There were ten of us… we were forced to live just outside the gates of the city. One by one our group had grown to its present ten. I think I was the fourth or fifth to join the community. We spent most of our days begging for scraps of food by the road under the shade of a single tree. At night we huddled together and slept in the dust around its trunk. My family had last seen me three years prior.
I’m not even sure how I got it… my skin began to itch and scratch… my fingers and toes began to look different, blood oozed from the simplest scrape. I had heard about leprosy… who hadn’t? Believed that those who had it were responsible for it somehow… surely they had sinned or chosen a lifestyle that wasn’t appropriate. Next thing I knew, I was scolded, yelled at, spit upon, cursed at… told I was “unclean!” And I was forced to the edge of town.
For 12 seasons I had learned to deal with this awful affliction. The touch of my wife? Gone. Holding hands and walking with my daughter? No more. Wrestling with my son? Not a chance. Oh, how I longed for their touch. For anyone’s touch.
I had little in common with the others. They were Jews. I was from Samaria. As castoffs, they observed their traditions as best they could. I just wanted to be normal again.
One day the Teacher they called “Yeshua” walked by. We weren’t really sure what He could do for us. After all, what could anyone do for us? It was so unfair. It wasn’t my fault I was unclean! Oh, how I wanted to be clean… but no one ever recovers from the incurable.
We shouted the same words to him as we called out to everyone: “Have mercy! Have pity!” Ironic now, looking back… we did not cry out “Heal us!”
He broke His stride, stopping long enough to show compassion in His eyes and love on His face. He had nothing to give us. But His look… it was heartfelt, deeply sincere. His followers urged him to move along, but he motioned toward them as if to say “I want to linger here for awhile.”
We kept crying out: “Have mercy! Have pity!” though I, for one, did not know what He could do.
Then He spoke just six words. Six words. “Go. Show yourselves to the priests.”
We were stunned… I was not really sure what that meant. I wanted food. I craved a touch. But all we got from Him were words. Then the murmurings began. The Jews gathered together and moved as one. Like a sheep, I followed the flock. As we shuffled down the road I asked one of the Nine what the priests could do? “Don’t you see,” he said, “the priests can declare that we are clean.”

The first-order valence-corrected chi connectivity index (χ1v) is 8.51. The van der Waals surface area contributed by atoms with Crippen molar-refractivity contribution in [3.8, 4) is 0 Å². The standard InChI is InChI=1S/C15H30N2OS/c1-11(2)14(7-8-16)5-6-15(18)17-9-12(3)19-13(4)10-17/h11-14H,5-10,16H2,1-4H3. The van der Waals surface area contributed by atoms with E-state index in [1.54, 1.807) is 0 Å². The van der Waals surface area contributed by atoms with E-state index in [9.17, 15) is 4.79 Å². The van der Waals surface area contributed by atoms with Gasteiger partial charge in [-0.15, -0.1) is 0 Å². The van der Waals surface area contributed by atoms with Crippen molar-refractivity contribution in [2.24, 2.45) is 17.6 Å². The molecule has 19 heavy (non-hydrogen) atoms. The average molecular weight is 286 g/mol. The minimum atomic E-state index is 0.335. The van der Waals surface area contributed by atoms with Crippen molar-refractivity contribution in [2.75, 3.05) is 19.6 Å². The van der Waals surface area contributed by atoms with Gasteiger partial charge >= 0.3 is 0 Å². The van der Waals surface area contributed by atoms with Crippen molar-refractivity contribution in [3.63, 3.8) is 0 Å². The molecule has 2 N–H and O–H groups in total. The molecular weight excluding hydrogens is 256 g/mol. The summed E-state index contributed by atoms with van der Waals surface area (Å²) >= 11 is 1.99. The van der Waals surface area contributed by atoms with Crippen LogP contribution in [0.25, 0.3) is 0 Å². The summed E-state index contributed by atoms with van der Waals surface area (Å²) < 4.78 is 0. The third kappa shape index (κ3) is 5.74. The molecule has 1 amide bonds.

“But…” I stammered… “we are unclean…”
And with a second and third look, one at a time, we each began to realize the lesions had disappeared. One’s face was not blemished. Another’s hands were no longer bloody. The crusty sores up and down my legs were gone. What was happening?
The pace quickened as the whole group began to see a miracle right before our very eyes. We were being healed! We had been healed!
Suddenly I stopped in my tracks. The others ran ahead. I turned and looked back and saw the Master with a grin from ear to ear. Such joy! Such compassion… I looked as the Nine galloped toward the temple.
“I must go back and say thank you!” I said outloud to no one in particular. “Praise God!” I shouted as I looked and saw my now-healed, outstretched hands.
The thoughts started to swim in my head: Do you know what this means? I can go back and tackle my son. I can squeeze my young daughter’s hand. I can hold and caress my bride again. “Praise God!” I shouted over and over.
I sped with the urgency of a sprinter on the final lap back up to the crest of the hill where He stood. His followers and He… all smiles as I topped the knoll with little breath left. I threw myself at His feet. I couldn’t believe what was happening, what had happened. “Thank you! Thank you! Thank you!” I cried. “You don’t know what this means to me!” I said through my tears of joy and relief. And yet, somehow I knew that He indeed knew what it meant to me…
And as He put His hand in my tangled and matted hair He asked, “Were not ten healed? Where are the other nine?” And He looked at His followers and asked with an air of genuine perplexity, “Has no one returned to give praise to God except this foreigner?”
Not being a Jew, I didn’t fully grasp what he was saying… I was so thankful… I was healed! I was going home!
Then He said the most intense thing anyone has ever said to me. With an outstretched hand and loving eyes: “Get up. Go. Your faith has healed and saved you.”
Me? Faithful? Me? But I’m a Samaritan. I’m a sinner. Yes, I believed. Yes, I had faith… but it was only because my need was so great. I was desperate! Me? Healed? Yes! And saved? Yes, saved…
I had heard both Jews and Gentiles talk about being saved. It is something everyone longs for, I suppose. I’m not really a religious man… but do I want to spend eternity with Almighty God? Absolutely.
I went on my way as He directed… ran up to the gates of my home, ripping off the ragged bandages with each step. “I’m healed! I’m clean!” I shouted. “Praise God! The Teacher has healed me!”
My wife could not believe her eyes. My daughter squealed with delight. My son, now a young man whom I hardly recognized, gave me the biggest hug of my entire life. Ah, their touch… so sweet.
That was 25 years ago. I’m still clean… not a trace of the disease ever since. And I still believe that what the Teacher did that day — He touched me with His words — is reason to believe He will touch me for all eternity.
My interpretation of Luke 17:11-19. May you be one to give thanks today, and every day, for His words, His touch!